“‘Battle of Baltimore'” is about the historical events that happened in Baltimore and how Baltimore defended the country against the British,” Jones-Wilson said. The song brings a very patriotic feeling, not only for the country, but for Baltimore. Lyrics like “We'll stand alone for love and liberty. We'll stand alone for this one land of the free. And when the bombs of Hell come raining down tonight, we'll stand alone for Baltimore and liberty…” definitely pulls the pride and heart chords of Baltimore residents.

“I definitely think that Martin has very strong patriotic feelings for Baltimore . I really feel that he has a general passion and love for Baltimore and his Irish roots,” Jones-Wilson said.

Each of the band members originate from Baltimore or areas around Baltimore and some have been lifelong residents of the city. Jim Eagan has lived in Northeast Baltimore all his life, attending local schools, such as Waldorf School of Baltimore, Baltimore School for the Arts and Loyola College. Sean McComiskey attended Calvert Hall College High School and attends Towson University. Jamie Wilson moved from Virginia in 1972 to attend the Maryland College Institute of Art and has remained a Baltimore resident ever since.

If that wasn't enough for Baltimore residents to feel connected to the band, the performances were so energetic and lively, it surely got their hearts pumping. The band members jumped, danced, and jigged; giving the music more life. The band members got a feel for the crowd and played according to the mood of the crowd.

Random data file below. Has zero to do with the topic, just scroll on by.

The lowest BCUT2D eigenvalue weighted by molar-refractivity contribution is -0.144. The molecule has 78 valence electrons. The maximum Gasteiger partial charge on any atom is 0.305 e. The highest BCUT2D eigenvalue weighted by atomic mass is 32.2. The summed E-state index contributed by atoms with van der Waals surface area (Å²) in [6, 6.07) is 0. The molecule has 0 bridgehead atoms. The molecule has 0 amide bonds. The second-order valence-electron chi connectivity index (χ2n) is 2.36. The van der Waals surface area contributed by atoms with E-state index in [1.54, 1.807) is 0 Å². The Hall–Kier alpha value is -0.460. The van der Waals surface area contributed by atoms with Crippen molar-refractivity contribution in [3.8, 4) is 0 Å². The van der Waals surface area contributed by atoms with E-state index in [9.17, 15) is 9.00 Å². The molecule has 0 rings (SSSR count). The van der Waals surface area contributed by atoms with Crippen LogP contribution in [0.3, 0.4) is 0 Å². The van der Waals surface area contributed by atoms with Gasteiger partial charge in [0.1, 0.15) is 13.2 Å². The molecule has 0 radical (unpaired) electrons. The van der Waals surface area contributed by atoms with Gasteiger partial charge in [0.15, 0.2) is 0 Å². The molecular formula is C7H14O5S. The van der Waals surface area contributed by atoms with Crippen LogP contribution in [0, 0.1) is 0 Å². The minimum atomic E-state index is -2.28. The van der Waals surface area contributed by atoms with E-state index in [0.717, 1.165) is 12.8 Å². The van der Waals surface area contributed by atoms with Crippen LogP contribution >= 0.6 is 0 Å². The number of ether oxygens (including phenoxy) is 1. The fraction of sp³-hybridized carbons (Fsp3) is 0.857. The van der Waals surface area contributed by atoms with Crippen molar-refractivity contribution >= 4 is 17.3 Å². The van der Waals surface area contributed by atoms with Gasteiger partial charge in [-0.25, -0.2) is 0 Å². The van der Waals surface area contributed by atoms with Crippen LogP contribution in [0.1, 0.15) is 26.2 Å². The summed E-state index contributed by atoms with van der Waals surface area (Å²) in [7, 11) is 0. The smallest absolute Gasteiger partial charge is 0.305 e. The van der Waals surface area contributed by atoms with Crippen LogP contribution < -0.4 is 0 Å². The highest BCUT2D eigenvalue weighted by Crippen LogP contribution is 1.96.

“When they were on stage, they got such a feel for the crowd they played for. They were so palpable,” Jones-Wilson said. “They would be in the middle of a set and were able to adapt and try different songs to play for different types of crowds,” Jones-Wilson adds.

Jamie Wilson, the band's drummer said, “It depends on the venue, but places like the Funkbox, brings a crowd that listens.”

The Funkbox, formerly known as 8x10, is located in the Federal Hill neighborhood of the city, claiming to be “Federal Hill's only live music venue.” Equipped with a spring-loaded floor, it's easy to groove, leap and sway to convivial sounds of O'Malley's March.

Nonetheless, the show must go on, with or without the mayor. O'Malley's decision to direct all his focus on his political duties has given the other band members the opportunity to pursue other projects. “We will continue to play the gigs we have booked,” Jones-Wilson said. “They've known this was coming for a while and most of the guys will work on other various projects. They've got so many gigs they will be so busy, they won't feel it for a while,” she said.

“Everyone is busy on a lot of other projects. Martin's decision has given us a work on those. I think everyone will just get busier with their other projects,” Wilson said.

In fact, many of the band members have already begun new projects and have worked on them for the past couple years. Currently, Wilson is in three other bands and also records in his studio at home. Jared Denhard, the harp player, is also in another band and has been focusing on his other various projects.

Even though O'Malley's decision will deeply affect his band members and his fans, the show must go on for everyone. O'Malley's contributions to the band will be remembered and the sounds of O'Malley's March will forever be one of the distinctive sounds of Baltimore.